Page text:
Carolina's Ray Whitney, Toronto's Tomas Kaberle and Florida's Tomas Vokoun were among the players who were rumored to be packing their bags Wednesday, but 3 p.m. ET came and went without any of them having to file any change-of-address notices with the post office.
A lot of experts believed Whitney was headed for Los Angeles to play for the playoff-bound Kings. The 37-year-old left wing, who is one goal away from his ninth 20-goal season in the NHL, seemed to be a perfect fit with the youthful Kings. Whitney was part of Carolina's Stanley Cup championship in 2006, and he instantly would have become the King with the most postseason experience.
"There were a number of teams, probably a handful of teams that expressed interest in Ray," Hurricanes President and GM Jim Rutherford said. "I took the same position right to the deadline as I took all along, that unless we got what we felt he was worth, we weren't going to move him. He's one of the most popular players on the Hurricanes, he's one of our best players.
"We did not see a deal that made sense for us, so Ray remains a Hurricane, which will make a lot of people happy, including myself."
Instead, the Kings added 35-year-old left wing Fredrik Modin from Columbus and 33-year-old center Jeff Halpern from Tampa Bay.
With the Panthers dealing defensemen Dennis Seidenberg to Boston and Jordan Leopold to Pittsburgh, it seemed as if it only made sense to part with Vokoun, who leads the NHL with a .931 save percentage. A couple contenders who could've used goaltending help, the Philadelphia Flyers and Chicago Blackhawks, opted to go with what they had.
While the Blackhawks decided to go with the tandem of Cristobal Huet and Antti Niemi, the Flyers have pinned their hopes on journeyman goalie Michael Leighton. The 28-year-old is 13-3-1 with a 2.18 GAA and .926 save percentage since he was claimed off waivers by the Flyers from the Hurricanes in December.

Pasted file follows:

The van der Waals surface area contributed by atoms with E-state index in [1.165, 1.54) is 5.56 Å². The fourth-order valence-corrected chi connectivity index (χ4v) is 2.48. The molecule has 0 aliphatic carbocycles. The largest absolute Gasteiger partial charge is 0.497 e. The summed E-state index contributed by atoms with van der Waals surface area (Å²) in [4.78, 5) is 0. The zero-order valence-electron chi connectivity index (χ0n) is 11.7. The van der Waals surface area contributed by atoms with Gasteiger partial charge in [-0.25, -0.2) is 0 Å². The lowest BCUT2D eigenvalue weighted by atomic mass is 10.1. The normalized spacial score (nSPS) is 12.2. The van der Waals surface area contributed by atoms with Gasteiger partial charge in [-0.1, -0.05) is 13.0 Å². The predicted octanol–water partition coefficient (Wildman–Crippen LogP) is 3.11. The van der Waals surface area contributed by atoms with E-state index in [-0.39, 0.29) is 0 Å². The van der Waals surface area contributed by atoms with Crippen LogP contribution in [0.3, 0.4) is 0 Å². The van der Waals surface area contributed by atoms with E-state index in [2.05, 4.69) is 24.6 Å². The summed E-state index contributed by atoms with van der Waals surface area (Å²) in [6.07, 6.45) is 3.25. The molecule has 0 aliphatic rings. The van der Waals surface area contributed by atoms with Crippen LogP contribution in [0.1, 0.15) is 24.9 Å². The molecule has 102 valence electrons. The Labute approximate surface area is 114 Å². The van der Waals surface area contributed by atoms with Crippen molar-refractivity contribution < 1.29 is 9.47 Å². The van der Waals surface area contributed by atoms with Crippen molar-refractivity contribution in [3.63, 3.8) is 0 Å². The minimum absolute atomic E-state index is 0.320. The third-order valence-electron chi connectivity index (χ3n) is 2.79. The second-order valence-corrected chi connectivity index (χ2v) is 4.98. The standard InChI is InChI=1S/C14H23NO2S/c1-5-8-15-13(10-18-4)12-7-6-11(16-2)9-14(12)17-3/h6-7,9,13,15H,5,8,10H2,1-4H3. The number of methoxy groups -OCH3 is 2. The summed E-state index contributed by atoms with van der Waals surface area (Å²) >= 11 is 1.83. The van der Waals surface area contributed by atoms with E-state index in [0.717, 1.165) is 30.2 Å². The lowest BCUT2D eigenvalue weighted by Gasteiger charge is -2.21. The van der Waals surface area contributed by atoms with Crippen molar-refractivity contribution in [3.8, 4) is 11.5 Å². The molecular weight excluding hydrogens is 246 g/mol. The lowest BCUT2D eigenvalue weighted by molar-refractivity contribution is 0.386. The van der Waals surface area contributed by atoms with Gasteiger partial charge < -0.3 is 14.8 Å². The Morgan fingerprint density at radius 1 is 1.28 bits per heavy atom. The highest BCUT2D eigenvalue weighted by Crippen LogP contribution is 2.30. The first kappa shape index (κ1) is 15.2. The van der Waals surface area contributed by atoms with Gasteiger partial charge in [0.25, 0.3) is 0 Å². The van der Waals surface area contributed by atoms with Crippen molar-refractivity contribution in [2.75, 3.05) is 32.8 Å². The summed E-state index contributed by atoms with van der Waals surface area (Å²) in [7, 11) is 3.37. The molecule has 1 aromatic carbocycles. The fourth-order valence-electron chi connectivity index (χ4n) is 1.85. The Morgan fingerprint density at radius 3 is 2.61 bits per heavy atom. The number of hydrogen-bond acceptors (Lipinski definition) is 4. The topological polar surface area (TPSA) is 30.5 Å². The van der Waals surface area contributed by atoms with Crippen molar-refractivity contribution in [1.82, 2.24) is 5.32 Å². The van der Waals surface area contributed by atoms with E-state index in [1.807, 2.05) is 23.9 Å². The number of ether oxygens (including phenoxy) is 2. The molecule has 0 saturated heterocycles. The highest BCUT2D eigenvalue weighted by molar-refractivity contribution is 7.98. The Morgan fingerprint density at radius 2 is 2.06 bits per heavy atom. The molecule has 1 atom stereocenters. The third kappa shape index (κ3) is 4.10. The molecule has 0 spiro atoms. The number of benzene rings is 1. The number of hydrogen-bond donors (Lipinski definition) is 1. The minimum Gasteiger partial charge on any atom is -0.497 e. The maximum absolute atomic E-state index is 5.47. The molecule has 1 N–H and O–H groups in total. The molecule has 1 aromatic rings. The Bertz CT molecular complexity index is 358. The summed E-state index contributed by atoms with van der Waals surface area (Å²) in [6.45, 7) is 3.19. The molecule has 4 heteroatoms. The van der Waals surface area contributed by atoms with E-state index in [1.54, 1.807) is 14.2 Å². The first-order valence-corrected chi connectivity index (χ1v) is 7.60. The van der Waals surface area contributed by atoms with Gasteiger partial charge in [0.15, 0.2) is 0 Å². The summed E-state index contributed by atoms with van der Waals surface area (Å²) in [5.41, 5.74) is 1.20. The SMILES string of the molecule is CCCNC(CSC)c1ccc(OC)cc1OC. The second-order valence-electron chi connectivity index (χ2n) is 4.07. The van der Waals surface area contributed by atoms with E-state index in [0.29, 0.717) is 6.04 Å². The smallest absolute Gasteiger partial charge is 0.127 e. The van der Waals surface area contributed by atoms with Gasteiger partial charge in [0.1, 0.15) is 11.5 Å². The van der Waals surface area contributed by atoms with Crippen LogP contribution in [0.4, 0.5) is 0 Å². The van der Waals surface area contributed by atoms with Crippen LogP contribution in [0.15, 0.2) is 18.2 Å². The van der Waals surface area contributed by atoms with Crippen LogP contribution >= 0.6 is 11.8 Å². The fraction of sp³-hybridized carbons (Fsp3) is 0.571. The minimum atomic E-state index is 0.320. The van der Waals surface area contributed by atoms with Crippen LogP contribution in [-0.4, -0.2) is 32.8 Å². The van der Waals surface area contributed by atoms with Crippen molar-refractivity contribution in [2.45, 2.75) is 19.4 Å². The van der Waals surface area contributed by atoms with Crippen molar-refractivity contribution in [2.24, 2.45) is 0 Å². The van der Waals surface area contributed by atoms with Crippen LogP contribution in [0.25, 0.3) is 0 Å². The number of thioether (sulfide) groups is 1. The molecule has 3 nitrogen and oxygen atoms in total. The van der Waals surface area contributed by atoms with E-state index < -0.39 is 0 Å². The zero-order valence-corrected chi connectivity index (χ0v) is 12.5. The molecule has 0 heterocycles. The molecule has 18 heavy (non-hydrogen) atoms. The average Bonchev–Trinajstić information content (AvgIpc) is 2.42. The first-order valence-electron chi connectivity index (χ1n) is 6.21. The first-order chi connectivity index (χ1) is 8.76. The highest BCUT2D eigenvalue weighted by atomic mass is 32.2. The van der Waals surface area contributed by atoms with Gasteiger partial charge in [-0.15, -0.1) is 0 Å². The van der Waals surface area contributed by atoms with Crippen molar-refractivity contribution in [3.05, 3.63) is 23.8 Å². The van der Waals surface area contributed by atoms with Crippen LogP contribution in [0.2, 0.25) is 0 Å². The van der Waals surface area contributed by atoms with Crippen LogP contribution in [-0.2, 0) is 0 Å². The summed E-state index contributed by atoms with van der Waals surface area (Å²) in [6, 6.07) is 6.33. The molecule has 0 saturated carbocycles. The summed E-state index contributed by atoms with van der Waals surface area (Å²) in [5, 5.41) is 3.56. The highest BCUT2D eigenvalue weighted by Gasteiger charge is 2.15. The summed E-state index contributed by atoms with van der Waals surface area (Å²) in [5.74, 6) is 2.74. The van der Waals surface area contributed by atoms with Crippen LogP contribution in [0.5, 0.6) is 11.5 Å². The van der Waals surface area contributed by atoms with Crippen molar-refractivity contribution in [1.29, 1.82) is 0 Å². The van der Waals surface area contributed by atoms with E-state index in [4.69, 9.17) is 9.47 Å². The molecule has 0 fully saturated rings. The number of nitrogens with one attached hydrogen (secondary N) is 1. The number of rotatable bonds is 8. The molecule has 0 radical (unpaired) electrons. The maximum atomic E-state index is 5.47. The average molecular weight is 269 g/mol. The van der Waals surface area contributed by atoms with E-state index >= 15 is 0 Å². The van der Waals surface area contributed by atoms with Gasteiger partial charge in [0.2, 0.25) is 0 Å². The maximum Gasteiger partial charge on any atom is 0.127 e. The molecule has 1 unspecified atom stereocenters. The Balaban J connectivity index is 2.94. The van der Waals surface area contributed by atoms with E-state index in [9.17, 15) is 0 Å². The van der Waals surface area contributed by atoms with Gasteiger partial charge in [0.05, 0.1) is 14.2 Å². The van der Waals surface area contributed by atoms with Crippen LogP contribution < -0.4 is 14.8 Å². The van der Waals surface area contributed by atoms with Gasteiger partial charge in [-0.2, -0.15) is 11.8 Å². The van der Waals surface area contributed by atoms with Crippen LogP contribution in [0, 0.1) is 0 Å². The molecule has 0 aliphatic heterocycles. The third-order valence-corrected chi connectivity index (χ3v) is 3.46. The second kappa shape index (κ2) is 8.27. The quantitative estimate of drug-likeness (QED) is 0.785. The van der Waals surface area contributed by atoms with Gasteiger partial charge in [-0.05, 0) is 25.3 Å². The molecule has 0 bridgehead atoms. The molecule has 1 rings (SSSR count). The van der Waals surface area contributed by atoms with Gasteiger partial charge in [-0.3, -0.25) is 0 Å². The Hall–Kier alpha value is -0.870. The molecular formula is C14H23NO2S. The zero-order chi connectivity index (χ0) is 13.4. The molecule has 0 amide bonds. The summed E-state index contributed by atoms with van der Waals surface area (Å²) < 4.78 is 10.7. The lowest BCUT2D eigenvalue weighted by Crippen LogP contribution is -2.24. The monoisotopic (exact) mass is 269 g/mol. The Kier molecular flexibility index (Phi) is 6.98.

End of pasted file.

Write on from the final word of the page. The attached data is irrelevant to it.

With Ray Emery out for the season, the untested Leighton is the man in Philadelphia.
"He's been playing very confidently since he's been in the net, and I see no reason for that to change," Flyers GM Holmgren said.
In Toronto, Kaberle, who has a no-trade clause, informed the Leafs on Wednesday morning that there were three teams to which he would accept a trade. General Manger Brian Burke said nothing could be worked out with any of those organizations, but he was happy to keep Kaberle.
"We did not ask Tomas Kaberle to waive his no-trade clause. We did not ask him for a list of players," Burke said. "I believe organizations are bound by those things. I believe the organizations should honor it even though I wasn't the GM at the time.
"We think the world of Tomas Kaberle. He's a great guy and he's a good player at a good price. We're not going to change anything now."
Now being the key word. There is a clause in Kaberle's contract that voids his no-trade clause during the upcoming offseason if the Leafs miss the playoffs, something that looks like a certainty at this point.
Other players who had their names mentioned in potential trades and stayed put included Islanders goaltenders Dwayne Roloson and Martin Biron, Predators defenseman Dan Hamhuis, Canadiens goalies Carey Price and Jaroslav Halak and Thrashers winger Slava Kozlov, who last week asked Atlanta GM Don Waddell to trade him.
Islanders GM Garth Snow was likely handcuffed by the latest setback to goaltender Rick DiPietro, who experienced swelling in his surgically repaired left knee recently.